What is that flavor? Bold, spicy. Like a tingly assault on your senses. It’s Creole seasoning. My secret ingredient to kick up the wow factor for chicken, pork, beef and seafood. Make it in minutes with everyday spices already in your spice cabinet.
The lip-smacking zing of this all purpose spice blend is a perfect seasoning for pasta, rice and potato recipes. Skip the store-bought Cajun seasoning blends and make it yourself from everyday pantry ingredients.
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Why you’ll love this Creole seasoning recipe:
- This classic Louisiana blend tastes just like you’re in the Big Easy. It’s spicy and balanced with the traditional New Orleans flavors that will perk up anything you add it to.
- Homemade Creole seasoning is quick and easy to make with just a few ingredients.
- This recipe makes about 3/4 cup (not too much, not too little).
- Use Creole seasoning to sprinkle on food, as a base for soups, stews and braises or as a spice rub for meat and seafood. It’s even tasty in cream or tomato based sauces.
- Smoked Paprika
- Kosher Salt (preferably Diamond kosher)
- Garlic Powder
- Black Pepper
- Onion Powder
- Cayenne Pepper
- Dried Oregano
- Dried Thyme
Making your own Creole seasoning is simple to do with common pantry staples and it takes all of 5 minutes to assemble.
Most recipes will call for 1 to 2 tablespoons of Cajun or Creole seasoning, so to ensure that the flavor is fresh, I prefer to mix the spice blend in small batches (yielding about ¾ cup per batch).
This amount usually lasts about 1 to 1 ½ months for me, and then I just make another batch.
Creole is more than just a seasoning blend.
When you hear the words Cajun or Creole bantered about, you might think New Orleans or Mardi Gras. Spicy blackened red fish or but these cuisines have a rich cultural and epicurean heritage that dates back to the 1700s when settlers from Europe (Germany, France, Italy, Spain) and the Caribbean as well as the Acadians from Canada and the Northeast settled in Louisiana.
The diaspora of cuisines that came with its original inhabitants gave way to a true melting pot of flavors in uniquely Louisiana recipes, dishes and regional specialties.
What’s the difference between Creole and Cajun cuisine?
According to Chef John D. Folse, CEC, AAC and author of The Encyclopedia of Creole and Cajun Cuisine, the difference is simple.
Cajun cooking, based on French cooking with a rustic, home style flair. This cuisine brings to mind a cauldron or cast iron pot of something simmering as a family project to feed a crowd. Cajun cooking uses ingredients indigenous to the land, swamps and bayous of the surrounding areas.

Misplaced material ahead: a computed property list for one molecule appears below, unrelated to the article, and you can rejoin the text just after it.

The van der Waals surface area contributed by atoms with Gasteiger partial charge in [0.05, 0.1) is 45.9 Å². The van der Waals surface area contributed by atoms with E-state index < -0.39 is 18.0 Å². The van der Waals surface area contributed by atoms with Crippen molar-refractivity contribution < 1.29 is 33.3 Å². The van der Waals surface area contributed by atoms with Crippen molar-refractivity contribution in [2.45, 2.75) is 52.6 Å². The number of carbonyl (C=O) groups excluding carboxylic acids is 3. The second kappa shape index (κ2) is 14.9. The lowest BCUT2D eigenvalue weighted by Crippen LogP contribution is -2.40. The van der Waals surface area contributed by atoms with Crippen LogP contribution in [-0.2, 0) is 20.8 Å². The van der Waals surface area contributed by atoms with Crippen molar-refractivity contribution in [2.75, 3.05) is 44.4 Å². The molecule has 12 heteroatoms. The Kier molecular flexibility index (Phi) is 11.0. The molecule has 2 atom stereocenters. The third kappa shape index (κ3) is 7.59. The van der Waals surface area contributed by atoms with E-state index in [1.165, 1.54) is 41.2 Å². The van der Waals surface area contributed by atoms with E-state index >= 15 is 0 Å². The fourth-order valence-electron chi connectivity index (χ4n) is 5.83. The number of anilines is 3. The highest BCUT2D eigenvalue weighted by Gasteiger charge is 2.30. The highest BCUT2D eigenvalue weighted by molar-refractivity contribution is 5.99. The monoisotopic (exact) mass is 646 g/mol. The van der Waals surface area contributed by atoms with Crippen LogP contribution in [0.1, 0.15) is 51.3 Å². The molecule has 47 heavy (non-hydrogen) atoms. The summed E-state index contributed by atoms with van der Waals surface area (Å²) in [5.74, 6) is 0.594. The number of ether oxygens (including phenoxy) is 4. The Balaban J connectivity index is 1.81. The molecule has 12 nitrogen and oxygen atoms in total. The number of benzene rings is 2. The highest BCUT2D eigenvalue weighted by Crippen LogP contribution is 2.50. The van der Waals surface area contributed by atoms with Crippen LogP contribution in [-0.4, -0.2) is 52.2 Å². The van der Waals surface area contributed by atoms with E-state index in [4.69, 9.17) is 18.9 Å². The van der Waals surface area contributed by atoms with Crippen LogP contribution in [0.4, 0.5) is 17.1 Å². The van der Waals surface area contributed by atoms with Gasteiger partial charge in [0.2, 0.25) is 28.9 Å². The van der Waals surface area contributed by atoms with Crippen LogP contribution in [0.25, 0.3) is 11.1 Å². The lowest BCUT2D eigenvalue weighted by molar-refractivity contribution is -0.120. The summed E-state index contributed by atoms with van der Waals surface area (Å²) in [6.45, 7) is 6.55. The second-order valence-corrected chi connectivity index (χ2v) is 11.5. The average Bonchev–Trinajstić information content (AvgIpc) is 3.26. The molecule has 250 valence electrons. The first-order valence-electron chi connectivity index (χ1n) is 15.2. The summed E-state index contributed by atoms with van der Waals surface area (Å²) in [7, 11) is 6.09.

Creole cuisine is more sophisticated, the fare of cooks and chefs, using classic French and European techniques, wine and liquor-based sauces and more delicate flavors. Creole cuisine is influenced by European settlers as well as Caribbean islanders, Native Americans and resettled Acadian people.
What’s the difference between Creole and Cajun seasoning?
Cajun and Creole seasonings are very similar with Cajun blends more focused on the bold intensity of black, white and cayenne pepper along with paprika and other ingredients.
Creole seasoning has a similar intensity, but that blend generally includes dried herbs like thyme and oregano, sometimes basil.
Can I use Creole seasoning interchangeably with Cajun seasoning?
Yes. Cajun and Creole seasonings are kissing cousins and either will work well for most recipes and dishes where you want to add a kicky punch.
How to use Creole seasoning
There are endless ways to use Creole seasoning.
- It’s the main spice blend for my Red Bean & Sausage Soup recipe.
- Add 1-2 teaspoons to this Andouille and Sweet Potato Frittata.
- Add 1-2 teaspoons to these Whipped Sweet Potatoes for a spicy flair.
- Mix 3 tablespoons of Creole seasoning and 2 tablespoons of brown sugar, then use it as a spice rub for chicken, pork or beef.
- Add 1-2 teaspoons to 2 cups of steamed rice. Add ¼ cup of fresh chopped cilantro or parsley for a spicy side dish.
- Mix 1 tablespoon of Creole seasoning with ½ cup of mayonnaise as a spread for sandwiches and Po’ Boys.
- Add the Creole spice blend to scrambled eggs and serve with a side of griddled ham and sliced tomatoes.
- Add a teaspoon to red eye gravy to punch of a plate of ham and eggs.
- When making a bechamel (for macaroni and cheese, or a add 1 tablespoon of Creole spice to the flour for a spicy Louisiana flavor.
- When sautéing carrots, onions and celery (mirepoix) for soups and stews, you can change the direction by adding a tablespoon of creole seasoning to the vegetables. Then add stock, meats or seafood to give the flavor a distinctly New Orleans vibe.
- Add 1-2 teaspoons to a simple vinaigrette to add a kick to plain salads.
This blend should keep for up to 3 months in a sealed container stored in a dark place.
Yes. If you don’t think you’ll get to it in time, I recommend freezing it in a small, heavy duty container for up to 6 months. Because it’s a dried spice blend, you can scoop it directly from the freezer.
More Cajun and Creole recipes you’ll love:
- Cajun Red Beans Rice and Sausage
- Sausage and Oyster Dressing
- Skillet Jambalaya
- Cajun Meatballs and Pasta
- Mardi Gras Grilled Oysters
- Seafood Chicken and Sausage Gumbo
- Classic Muffuletta
- Oysters Rockefeller
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Authentic Creole Seasoning Blend
- 1 tablespoon + 1 ½ teaspoons smoked paprika
- 1 tablespoon Diamond kosher salt or 2 teaspoons Morton kosher salt
- 1 tablespoon garlic powder
- 1 ½ teaspoons black pepper
- 1 ½ teaspoons onion powder
- 1 ½ teaspoons cayenne pepper
- 1 ½ teaspoons dried oregano
- 1 ½ teaspoons dried thyme
- Combine the ingredients in a small bowl and whisk to blend.
- Store in a tightly sealed glass jar in a dark place, like a pantry or cabinet.
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